Waxman-Markey: CPR Member Scholars Weigh In

by Matthew Freeman

On Tuesday, March 31, House Energy and Commerce Committee Chairman Henry Waxman (D-CA) and Rep. Edward Markey (D-MA) released a “discussion draft” of the American Clean Energy and Security Act of 2009 – a climate change bill that will serve as the starting point for long-delayed congressional action on the world’s most pressing environmental program. CPRBlog asked several Center for Progressive Reform Member Scholars to examine different aspects of the 648-page Waxman-Markey bill. Their detailed responses are posted individually on CPRBblog, but here are some highlights:

Citizen Suits. Member Scholar Nina Mendelson applauds the bill’s provisions on citizen enforcement suits. She writes, “Environmental statutes traditionally provide for citizen enforcement suits as a critical supplement to governmental enforcement, especially in a world of limited budgets…. Supreme Court decisions have, however, created uncertainty regarding when and which citizens can bring such suits to protect the environment, particularly in the climate change setting….Some members of the Court have suggested, however, that Congress has the power to ‘define injuries and articulate chains of causation that will give rise to a case or controversy where none existed before,’ and implied that the judiciary will respect such judgments. The Waxman-Markey bill takes up this invitation. The bill includes legislative findings that very small incremental increases in greenhouse gas emissions can worsen climate change and increase the risk of injury to individuals, as well as language suggesting that individuals suffering such small injuries can bring citizen suits, even if the injuries are widely shared.”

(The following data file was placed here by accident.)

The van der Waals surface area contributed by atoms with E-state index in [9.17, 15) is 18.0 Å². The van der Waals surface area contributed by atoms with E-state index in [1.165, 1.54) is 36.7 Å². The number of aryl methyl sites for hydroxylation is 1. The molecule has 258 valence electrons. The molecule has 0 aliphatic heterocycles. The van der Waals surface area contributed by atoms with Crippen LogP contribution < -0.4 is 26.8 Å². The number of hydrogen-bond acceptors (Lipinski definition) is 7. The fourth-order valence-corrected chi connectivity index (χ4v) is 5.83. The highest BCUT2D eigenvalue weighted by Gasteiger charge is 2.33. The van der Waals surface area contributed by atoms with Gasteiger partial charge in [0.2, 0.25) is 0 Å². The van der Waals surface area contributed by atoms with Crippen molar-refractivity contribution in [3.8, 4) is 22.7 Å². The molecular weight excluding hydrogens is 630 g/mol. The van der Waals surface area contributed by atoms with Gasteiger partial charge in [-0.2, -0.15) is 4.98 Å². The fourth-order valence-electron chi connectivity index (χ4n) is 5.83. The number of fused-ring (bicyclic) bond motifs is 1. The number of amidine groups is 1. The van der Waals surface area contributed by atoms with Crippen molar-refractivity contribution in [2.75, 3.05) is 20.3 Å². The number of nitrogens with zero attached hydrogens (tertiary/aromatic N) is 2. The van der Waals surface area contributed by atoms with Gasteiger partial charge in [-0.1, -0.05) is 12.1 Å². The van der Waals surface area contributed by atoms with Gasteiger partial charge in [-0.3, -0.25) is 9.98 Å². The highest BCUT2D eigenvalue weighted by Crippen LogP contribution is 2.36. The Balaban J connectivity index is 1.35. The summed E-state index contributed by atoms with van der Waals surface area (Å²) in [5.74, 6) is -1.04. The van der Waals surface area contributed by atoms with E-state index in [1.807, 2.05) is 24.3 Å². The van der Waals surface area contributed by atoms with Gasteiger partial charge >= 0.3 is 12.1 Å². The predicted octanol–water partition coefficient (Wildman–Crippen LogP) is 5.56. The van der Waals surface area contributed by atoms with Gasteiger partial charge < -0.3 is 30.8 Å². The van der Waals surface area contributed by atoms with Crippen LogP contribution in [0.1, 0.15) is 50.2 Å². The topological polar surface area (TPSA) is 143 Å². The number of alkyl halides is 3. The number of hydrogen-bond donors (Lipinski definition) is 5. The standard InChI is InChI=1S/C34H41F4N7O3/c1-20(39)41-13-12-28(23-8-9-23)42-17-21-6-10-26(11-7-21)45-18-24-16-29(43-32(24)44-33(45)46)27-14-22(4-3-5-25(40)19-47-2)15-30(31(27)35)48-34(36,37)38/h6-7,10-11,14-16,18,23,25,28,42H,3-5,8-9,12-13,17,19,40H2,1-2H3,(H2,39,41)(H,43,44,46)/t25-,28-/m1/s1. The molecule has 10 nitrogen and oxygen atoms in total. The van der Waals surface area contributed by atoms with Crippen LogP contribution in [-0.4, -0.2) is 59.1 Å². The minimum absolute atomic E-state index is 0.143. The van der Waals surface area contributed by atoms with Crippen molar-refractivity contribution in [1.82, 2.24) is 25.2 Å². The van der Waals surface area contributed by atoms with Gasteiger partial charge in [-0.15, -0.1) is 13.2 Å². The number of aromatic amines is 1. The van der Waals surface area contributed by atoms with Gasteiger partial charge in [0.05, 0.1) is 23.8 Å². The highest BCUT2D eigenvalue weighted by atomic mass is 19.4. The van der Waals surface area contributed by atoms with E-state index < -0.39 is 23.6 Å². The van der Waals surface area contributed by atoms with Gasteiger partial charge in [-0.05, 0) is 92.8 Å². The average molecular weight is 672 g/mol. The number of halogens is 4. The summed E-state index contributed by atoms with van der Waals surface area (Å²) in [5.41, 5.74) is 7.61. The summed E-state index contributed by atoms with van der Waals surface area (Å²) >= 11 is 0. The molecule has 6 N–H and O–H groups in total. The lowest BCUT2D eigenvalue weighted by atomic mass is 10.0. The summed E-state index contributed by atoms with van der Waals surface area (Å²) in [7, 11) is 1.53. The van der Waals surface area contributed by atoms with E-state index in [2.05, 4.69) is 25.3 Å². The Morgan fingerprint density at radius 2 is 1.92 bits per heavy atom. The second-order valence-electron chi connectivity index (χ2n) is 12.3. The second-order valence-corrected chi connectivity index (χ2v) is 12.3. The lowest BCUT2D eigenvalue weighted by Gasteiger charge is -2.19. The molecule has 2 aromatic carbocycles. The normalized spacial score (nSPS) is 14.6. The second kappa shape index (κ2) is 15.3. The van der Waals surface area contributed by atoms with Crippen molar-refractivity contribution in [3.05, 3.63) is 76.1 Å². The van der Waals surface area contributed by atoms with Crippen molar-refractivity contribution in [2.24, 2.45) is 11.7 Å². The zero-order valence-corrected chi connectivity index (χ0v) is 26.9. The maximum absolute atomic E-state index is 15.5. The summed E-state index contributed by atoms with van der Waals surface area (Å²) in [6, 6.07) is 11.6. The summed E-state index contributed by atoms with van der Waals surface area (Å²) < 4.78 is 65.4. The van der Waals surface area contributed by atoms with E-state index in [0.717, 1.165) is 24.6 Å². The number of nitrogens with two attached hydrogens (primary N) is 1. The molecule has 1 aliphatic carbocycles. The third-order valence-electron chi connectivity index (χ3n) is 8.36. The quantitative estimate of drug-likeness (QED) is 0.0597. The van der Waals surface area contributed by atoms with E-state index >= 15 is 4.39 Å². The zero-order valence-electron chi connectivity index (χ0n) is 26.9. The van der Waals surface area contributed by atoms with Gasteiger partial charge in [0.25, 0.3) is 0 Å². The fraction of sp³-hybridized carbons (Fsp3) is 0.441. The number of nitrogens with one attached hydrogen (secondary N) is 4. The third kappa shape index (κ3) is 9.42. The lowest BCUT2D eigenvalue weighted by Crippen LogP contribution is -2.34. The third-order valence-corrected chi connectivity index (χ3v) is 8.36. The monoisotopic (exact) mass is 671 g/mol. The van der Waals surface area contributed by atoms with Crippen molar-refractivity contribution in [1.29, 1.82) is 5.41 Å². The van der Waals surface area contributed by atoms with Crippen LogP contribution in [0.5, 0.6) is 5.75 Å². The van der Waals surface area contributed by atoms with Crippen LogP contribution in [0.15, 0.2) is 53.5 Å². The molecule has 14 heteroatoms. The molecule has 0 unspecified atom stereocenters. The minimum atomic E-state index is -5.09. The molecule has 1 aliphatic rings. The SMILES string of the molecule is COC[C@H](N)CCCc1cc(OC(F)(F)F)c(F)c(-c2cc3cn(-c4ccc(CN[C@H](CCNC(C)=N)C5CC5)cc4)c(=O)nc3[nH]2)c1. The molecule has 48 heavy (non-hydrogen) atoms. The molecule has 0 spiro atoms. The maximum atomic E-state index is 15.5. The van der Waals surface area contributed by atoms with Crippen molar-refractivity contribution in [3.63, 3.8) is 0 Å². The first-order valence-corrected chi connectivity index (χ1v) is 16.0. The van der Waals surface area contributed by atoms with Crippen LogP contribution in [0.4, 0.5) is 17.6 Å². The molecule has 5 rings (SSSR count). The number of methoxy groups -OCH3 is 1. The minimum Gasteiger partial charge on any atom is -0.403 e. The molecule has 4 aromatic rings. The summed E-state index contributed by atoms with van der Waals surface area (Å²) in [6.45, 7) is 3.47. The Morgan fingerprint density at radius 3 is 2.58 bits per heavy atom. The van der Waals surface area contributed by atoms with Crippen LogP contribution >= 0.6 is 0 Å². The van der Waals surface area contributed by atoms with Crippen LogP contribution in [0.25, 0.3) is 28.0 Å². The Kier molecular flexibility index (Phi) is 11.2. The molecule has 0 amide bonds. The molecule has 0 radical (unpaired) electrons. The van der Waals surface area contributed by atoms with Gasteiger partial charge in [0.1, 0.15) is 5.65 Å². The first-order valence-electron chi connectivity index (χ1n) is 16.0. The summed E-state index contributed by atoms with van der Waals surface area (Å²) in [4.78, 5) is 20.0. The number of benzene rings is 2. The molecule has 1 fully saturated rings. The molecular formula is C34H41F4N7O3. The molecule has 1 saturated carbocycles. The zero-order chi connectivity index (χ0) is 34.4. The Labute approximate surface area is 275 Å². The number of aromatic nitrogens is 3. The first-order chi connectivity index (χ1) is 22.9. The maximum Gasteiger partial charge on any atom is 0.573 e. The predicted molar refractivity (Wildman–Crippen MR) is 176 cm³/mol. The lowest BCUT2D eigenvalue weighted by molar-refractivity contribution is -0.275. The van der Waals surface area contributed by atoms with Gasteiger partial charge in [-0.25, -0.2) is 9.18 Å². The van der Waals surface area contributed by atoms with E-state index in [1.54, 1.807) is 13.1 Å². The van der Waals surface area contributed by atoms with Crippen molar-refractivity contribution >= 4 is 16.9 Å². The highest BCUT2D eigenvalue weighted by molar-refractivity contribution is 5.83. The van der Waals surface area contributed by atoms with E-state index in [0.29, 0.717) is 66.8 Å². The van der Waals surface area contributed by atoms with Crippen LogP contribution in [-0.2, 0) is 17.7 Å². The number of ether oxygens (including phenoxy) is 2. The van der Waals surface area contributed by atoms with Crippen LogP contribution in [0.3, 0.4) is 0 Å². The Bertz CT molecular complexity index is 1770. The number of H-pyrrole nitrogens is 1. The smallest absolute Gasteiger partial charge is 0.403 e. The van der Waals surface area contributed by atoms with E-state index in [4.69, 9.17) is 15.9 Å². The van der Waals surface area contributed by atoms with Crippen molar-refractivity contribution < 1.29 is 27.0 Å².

Carbon Offsets. Member Scholar Victor Flatt takes a look at the issue of carbon offsets. He writes “the offsets provision may be most controversial in its limited examination of the environmental effects of offsets, and its use of offset management to try and address international competitiveness issues…. Interestingly, the bill provides that offset reductions of a ton of CO2 equivalent are not as valuable as an emissions reduction of the same amount under the established cap. A regulated entity must provide 1.25 offset credits to meet the obligations of one emissions reduction credit.” He suggests the provision is an acknowledgement of the “suspicion with which American policymakers still view offsets in a comprehensive federal scheme.” He continues, “The Waxman-Markey bill recognizes the now familiar requirements that all offsets must be ‘additional’ (which includes a minimum of leakage), ‘verifiable,’ and ‘permanent.’ These terms of art officially exist to ensure that offsets are not fraudulent…. One of the more problematic aspects of the offset provisions of the bill is its failure to examine the full environmental impacts of offsets. Though the bill does require that environmental effects (as well as social, human, and health effects) be considered in determining what types of offset projects should be recognized, it only requires an examination of environmental effects for forestry projects.”